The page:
A BULLETIN DEALING WITH ISSUES FOR DENTAL HEALTH PROFESSIONALS
Inside This Issue
1. Retrievable Bridges with Tap and Screw
2. Hands on Porcelain to Metal Workshop
3. Third Annual Future of Dentistry Survey
Bredent Tap and Drill Set
The drill kit consists of 10 pieces which includes 2 taps, 4 drills, a screw driver, tap holder and two titanium screws.
In cases were retrievably is required, the Bridge Sectioning Attachment can be utilized. This attachment can be used mesially or distally to an abutment. In this example we would crown the upper cuspid and bridge to the 2nd molar, with an implant located in the 2nd bicuspid area. The bridge sectioning attachment is a cylindrical, vertical plastic tube. It can be adjusted to fit the gingiva. Using the paralleling mandrel place the sectioning attachment mesially to the waxed up molar and distally to the cuspid. After casting, the section connecting the attachment is rounded with a cylindrical cutter to provide mass to the super structure. Using the Bredent drill and tap tool kit select the center drill and create the entering point on the lingual of the attachment. This is to start the drill and prevent traveling. Take the multi-drill (1.2×5) from the tool set and drill a hole approximately 2 mm long using the point of entry. The generous amount of Bredent milling oil prevents the drill from over heating and breaking. Next use the stop drill (1.2×2) to drill the threaded hole precisely to the required depth. After this procedure a countersinking drill is used to widen the hole to 1.4 mm for the threaded tap and provide space for the conical screw head of the titanium screw. In the next stage the pre-tap, taps the first stage of the thread. The finial tap, taps a high precision thread. Milling oil prevents the tap from jamming.. The titanium screw is screwed in to the sectioning attachment on both cuspid and molar. The conical screw head fits into the attachment by .03 mm. This withstands higher shear forces than with conventional screws (155 kg). The screw head will be exposed and should extend out lingually. It should now be lubricated and modeling resin Pi Ku Plast is applied around the attachment and screw integrating the screw into the pattern. The implant abutment will utilise the Security Lock System which will be discussed in a future issue. Then the bridge is waxed incorporating the resin pattern. Using the screw diver from the kit, un screw the titanium screws from both the molar and cuspid and set them aside. After fitting the bridge superstructure to the crowns, screw the titanium screws back in to check the integrity of the fit. The screws can be cut down and contoured to fit the anatomy that is required. The minimal dimensions and lingual application provide pleasant aesthetics for all screw retained restorations.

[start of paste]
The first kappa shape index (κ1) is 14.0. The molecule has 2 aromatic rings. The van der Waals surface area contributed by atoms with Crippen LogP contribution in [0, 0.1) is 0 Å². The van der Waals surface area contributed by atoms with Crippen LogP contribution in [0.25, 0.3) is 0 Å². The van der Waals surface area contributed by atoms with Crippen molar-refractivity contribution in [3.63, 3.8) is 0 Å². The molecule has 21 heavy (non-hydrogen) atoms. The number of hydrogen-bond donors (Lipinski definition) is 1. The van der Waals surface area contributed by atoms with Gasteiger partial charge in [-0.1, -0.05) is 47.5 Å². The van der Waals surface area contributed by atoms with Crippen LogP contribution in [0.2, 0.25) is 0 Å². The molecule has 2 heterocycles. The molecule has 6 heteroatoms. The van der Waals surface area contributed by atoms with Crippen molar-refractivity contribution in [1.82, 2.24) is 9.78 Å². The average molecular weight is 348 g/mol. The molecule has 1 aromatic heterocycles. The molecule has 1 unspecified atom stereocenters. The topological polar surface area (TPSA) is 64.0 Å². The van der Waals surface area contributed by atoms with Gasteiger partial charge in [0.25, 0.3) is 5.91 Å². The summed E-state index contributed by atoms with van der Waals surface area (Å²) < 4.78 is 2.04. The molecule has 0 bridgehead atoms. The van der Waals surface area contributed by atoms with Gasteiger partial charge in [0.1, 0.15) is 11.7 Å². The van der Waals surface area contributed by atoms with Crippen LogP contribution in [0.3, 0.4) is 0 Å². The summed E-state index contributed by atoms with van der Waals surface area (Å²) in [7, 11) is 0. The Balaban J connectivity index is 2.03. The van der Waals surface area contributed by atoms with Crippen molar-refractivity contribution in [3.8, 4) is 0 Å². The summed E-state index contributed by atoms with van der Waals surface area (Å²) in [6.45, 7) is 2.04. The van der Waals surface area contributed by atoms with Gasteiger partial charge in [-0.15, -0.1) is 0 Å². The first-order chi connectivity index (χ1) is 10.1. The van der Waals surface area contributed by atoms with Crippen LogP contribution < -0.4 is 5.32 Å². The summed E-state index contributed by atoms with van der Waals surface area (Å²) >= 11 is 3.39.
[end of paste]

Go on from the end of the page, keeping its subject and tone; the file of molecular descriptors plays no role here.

Source; Peter T. Pontsa RDT. For more information on any bredent products mentioned please call Dent-Line at 1-800-859-7589 or e-mail us at firstname.lastname@example.org.
Peter Pontsa, RDT and Mr. Roger Picard, td cfc rdt, will be presenting a continuing education program “Harmonizing Porcelain to Metal with Hollow Pontics”. This two day hands on workshop will be on November 19th and 20th and will take place at the George Brown College Dental Technology Facilities. The course will discuss how to increase the retentive area for porcelain while creating stress free bridges. Participants will learn how bridge design will provide homogeneous balance between metal and porcelain with predictable co- efficient of expansion. The course will cover profitability by incor- porating the procedures in the laboratory. Day one will take technicians through theory with Peter Pontsa, RDT. On day two Roger Picard,td cfc rdt, will instruct proper porcelain application utilising Finesse low fusing porcelain. The College of Dental Technologist of Ontario rate a two day hands on workshop as 24 credits. For more information call 1-800-859-7589.
During the third annual dentists survey the Dental Industry Association of Canada asked many questions on various issues. Most interesting was the anticipated usage trends for specific dental laboratory product categories. Products expected to increase were All-Ceramic Crowns (66.6%) and Ceramic Veneers (60.4%) as they were in 1997 and 1998. All-ceramic Crowns had a real increase of 10.2% over the last three years, while Ceramic Veneers has risen 10.1% since 1998. Few dentist expect these two product categories to decrease, showing readings of 2.5% and 2.25% respectfully (similar to results achieved in both 1997 and 1998). At worst they expect them to remain the same. However a small percentage (11.5% for All-Ceramic Crowns and 9.4% for Ceramic Veneers) do not place this type of restoration. There is a second grouping of products that include Hybrid Ceramic Composites Restorations (a new category for 1999) with 50 % of Dentist expecting increased volume Implant Supported Crowns (49.5% (down from number 1), Implant-supported Bridges (44.1%), Athletic Mouth Guards (42.6%) (up from number 5), All-Ceramic Bridges (42.5%), Ceramic Inlays/Onlays (40.2%), Implant supported Full Dentures (39%) and Indirect Composite Inlays/Onlays (28%). These percentages are generally similar to those given in last year’s survey. Again, few dentists expect these products to decline with responses ranging from 0.7% to 7.1%. However, there are sizable percentages of dentists who state they do not place certain products such as CAD-CAM Restorations at 71 %, Sleep Apnea Appliances (49.3%), All-Ceramic Bridges (41.3%), Indirect Composite Inlays/Onlays (39.3%) and Partial dentures (38.5%). In these product categories, it appears the dentists either provide the restorative option or they do not. The exception is Athletic Mouth Guards where most dentists expect to do more or, the same volume over the next two years with less than 1% expecting to do fewer prosthesis. Only a few products are expected to actually decrease in volume with Full Dentures having the highest percentage of respondents (24.1%). This is followed closely by Porcelain Fused to metal at 23.1%, Partial Dentures at (16.8%) and gold Inlays/Onlays (14.6%). These percentages are in the same range as results for the last two years. Products expected to remain the same as with previous years, are Partial Dentures, Athletic Mouth Guards and Full Dentures are most likely to remain at the same volume in the opinion of the respondents. Closely followed by Porcelain Fused to Metal (43.4%). It should be noted that this category elicited a mixed response with nearly one quarter of respondents either predicting that Porcelain Fused to Metal restorations usage will increase or decrease. This may tie into the aging patient population as a rational for the increase and the move to all-ceramic restorations explaining the decrease. Removable Orthodontic Appliances show a similar pattern with 43.5% of dentists saying usage will remain the same while 26.2% stated that they did no Removable Appliances. Source D.I.A.C.